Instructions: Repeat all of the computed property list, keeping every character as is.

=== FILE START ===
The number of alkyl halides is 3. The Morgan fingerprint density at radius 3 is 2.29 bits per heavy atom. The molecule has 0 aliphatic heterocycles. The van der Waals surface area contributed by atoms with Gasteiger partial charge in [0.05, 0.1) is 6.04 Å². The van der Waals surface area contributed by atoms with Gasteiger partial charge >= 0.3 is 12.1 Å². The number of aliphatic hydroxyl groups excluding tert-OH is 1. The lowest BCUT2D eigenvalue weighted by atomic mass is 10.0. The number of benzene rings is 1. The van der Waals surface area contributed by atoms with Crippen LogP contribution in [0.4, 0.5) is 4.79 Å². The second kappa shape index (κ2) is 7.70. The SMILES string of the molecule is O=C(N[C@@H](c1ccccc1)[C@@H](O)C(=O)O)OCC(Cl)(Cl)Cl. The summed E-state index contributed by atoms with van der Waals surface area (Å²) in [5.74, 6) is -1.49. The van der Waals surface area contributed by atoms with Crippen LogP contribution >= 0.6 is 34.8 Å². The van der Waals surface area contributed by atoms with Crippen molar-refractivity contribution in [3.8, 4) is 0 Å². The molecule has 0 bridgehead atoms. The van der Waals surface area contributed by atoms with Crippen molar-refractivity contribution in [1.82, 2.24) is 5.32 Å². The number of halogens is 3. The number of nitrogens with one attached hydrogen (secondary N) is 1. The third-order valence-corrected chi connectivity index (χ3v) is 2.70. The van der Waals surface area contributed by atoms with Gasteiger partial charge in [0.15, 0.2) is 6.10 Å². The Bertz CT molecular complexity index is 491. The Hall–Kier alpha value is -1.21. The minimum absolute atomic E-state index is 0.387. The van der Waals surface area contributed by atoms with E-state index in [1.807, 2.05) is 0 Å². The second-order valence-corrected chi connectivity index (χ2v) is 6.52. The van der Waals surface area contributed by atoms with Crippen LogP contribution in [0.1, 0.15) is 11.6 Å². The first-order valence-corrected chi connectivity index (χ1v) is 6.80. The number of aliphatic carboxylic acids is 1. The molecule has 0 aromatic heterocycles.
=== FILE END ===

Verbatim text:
The number of alkyl halides is 3. The Morgan fingerprint density at radius 3 is 2.29 bits per heavy atom. The molecule has 0 aliphatic heterocycles. The van der Waals surface area contributed by atoms with Gasteiger partial charge in [0.05, 0.1) is 6.04 Å². The van der Waals surface area contributed by atoms with Gasteiger partial charge >= 0.3 is 12.1 Å². The number of aliphatic hydroxyl groups excluding tert-OH is 1. The lowest BCUT2D eigenvalue weighted by atomic mass is 10.0. The number of benzene rings is 1. The van der Waals surface area contributed by atoms with Crippen LogP contribution in [0.4, 0.5) is 4.79 Å². The second kappa shape index (κ2) is 7.70. The SMILES string of the molecule is O=C(N[C@@H](c1ccccc1)[C@@H](O)C(=O)O)OCC(Cl)(Cl)Cl. The summed E-state index contributed by atoms with van der Waals surface area (Å²) in [5.74, 6) is -1.49. The van der Waals surface area contributed by atoms with Crippen LogP contribution >= 0.6 is 34.8 Å². The van der Waals surface area contributed by atoms with Crippen molar-refractivity contribution in [3.8, 4) is 0 Å². The molecule has 0 bridgehead atoms. The van der Waals surface area contributed by atoms with Crippen molar-refractivity contribution in [1.82, 2.24) is 5.32 Å². The number of halogens is 3. The number of nitrogens with one attached hydrogen (secondary N) is 1. The third-order valence-corrected chi connectivity index (χ3v) is 2.70. The van der Waals surface area contributed by atoms with Gasteiger partial charge in [0.15, 0.2) is 6.10 Å². The Bertz CT molecular complexity index is 491. The Hall–Kier alpha value is -1.21. The minimum absolute atomic E-state index is 0.387. The van der Waals surface area contributed by atoms with E-state index in [1.807, 2.05) is 0 Å². The second-order valence-corrected chi connectivity index (χ2v) is 6.52. The van der Waals surface area contributed by atoms with Crippen LogP contribution in [0.1, 0.15) is 11.6 Å². The first-order valence-corrected chi connectivity index (χ1v) is 6.80. The number of aliphatic carboxylic acids is 1. The molecule has 0 aromatic heterocycles.